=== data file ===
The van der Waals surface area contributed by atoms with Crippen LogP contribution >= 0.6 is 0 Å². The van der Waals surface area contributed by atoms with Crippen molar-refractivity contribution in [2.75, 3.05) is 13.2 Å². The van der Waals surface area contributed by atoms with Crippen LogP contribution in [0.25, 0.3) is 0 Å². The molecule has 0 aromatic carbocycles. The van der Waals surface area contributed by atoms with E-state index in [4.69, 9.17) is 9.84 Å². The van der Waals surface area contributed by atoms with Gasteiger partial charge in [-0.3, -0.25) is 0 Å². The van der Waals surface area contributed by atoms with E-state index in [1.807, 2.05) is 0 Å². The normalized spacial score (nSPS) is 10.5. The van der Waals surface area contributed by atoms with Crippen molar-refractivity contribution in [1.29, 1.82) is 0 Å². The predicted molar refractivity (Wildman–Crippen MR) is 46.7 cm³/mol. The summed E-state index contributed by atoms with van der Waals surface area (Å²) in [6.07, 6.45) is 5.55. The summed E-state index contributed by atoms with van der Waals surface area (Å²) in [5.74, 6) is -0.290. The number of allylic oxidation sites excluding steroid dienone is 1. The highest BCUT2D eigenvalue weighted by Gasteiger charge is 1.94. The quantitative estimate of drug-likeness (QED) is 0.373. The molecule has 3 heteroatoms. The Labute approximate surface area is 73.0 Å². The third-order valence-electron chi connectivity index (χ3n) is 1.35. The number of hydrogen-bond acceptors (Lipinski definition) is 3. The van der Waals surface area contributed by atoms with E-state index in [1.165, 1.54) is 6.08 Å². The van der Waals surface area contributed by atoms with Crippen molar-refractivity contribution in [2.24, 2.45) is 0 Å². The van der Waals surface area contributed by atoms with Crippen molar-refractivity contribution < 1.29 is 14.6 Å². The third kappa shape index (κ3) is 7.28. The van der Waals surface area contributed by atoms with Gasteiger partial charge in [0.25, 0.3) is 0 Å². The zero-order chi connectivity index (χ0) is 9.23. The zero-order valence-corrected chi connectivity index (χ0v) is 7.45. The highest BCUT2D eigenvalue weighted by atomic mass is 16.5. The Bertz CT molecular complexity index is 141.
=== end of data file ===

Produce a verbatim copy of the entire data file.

The van der Waals surface area contributed by atoms with Crippen LogP contribution >= 0.6 is 0 Å². The van der Waals surface area contributed by atoms with Crippen molar-refractivity contribution in [2.75, 3.05) is 13.2 Å². The van der Waals surface area contributed by atoms with Crippen LogP contribution in [0.25, 0.3) is 0 Å². The molecule has 0 aromatic carbocycles. The van der Waals surface area contributed by atoms with E-state index in [4.69, 9.17) is 9.84 Å². The van der Waals surface area contributed by atoms with Gasteiger partial charge in [-0.3, -0.25) is 0 Å². The van der Waals surface area contributed by atoms with E-state index in [1.807, 2.05) is 0 Å². The normalized spacial score (nSPS) is 10.5. The van der Waals surface area contributed by atoms with Crippen molar-refractivity contribution in [1.29, 1.82) is 0 Å². The predicted molar refractivity (Wildman–Crippen MR) is 46.7 cm³/mol. The summed E-state index contributed by atoms with van der Waals surface area (Å²) in [6.07, 6.45) is 5.55. The summed E-state index contributed by atoms with van der Waals surface area (Å²) in [5.74, 6) is -0.290. The number of allylic oxidation sites excluding steroid dienone is 1. The highest BCUT2D eigenvalue weighted by Gasteiger charge is 1.94. The quantitative estimate of drug-likeness (QED) is 0.373. The molecule has 3 heteroatoms. The Labute approximate surface area is 73.0 Å². The third-order valence-electron chi connectivity index (χ3n) is 1.35. The number of hydrogen-bond acceptors (Lipinski definition) is 3. The van der Waals surface area contributed by atoms with E-state index in [1.165, 1.54) is 6.08 Å². The van der Waals surface area contributed by atoms with Crippen molar-refractivity contribution in [2.24, 2.45) is 0 Å². The van der Waals surface area contributed by atoms with Crippen molar-refractivity contribution < 1.29 is 14.6 Å². The third kappa shape index (κ3) is 7.28. The van der Waals surface area contributed by atoms with Gasteiger partial charge in [0.25, 0.3) is 0 Å². The zero-order chi connectivity index (χ0) is 9.23. The zero-order valence-corrected chi connectivity index (χ0v) is 7.45. The highest BCUT2D eigenvalue weighted by atomic mass is 16.5. The Bertz CT molecular complexity index is 141.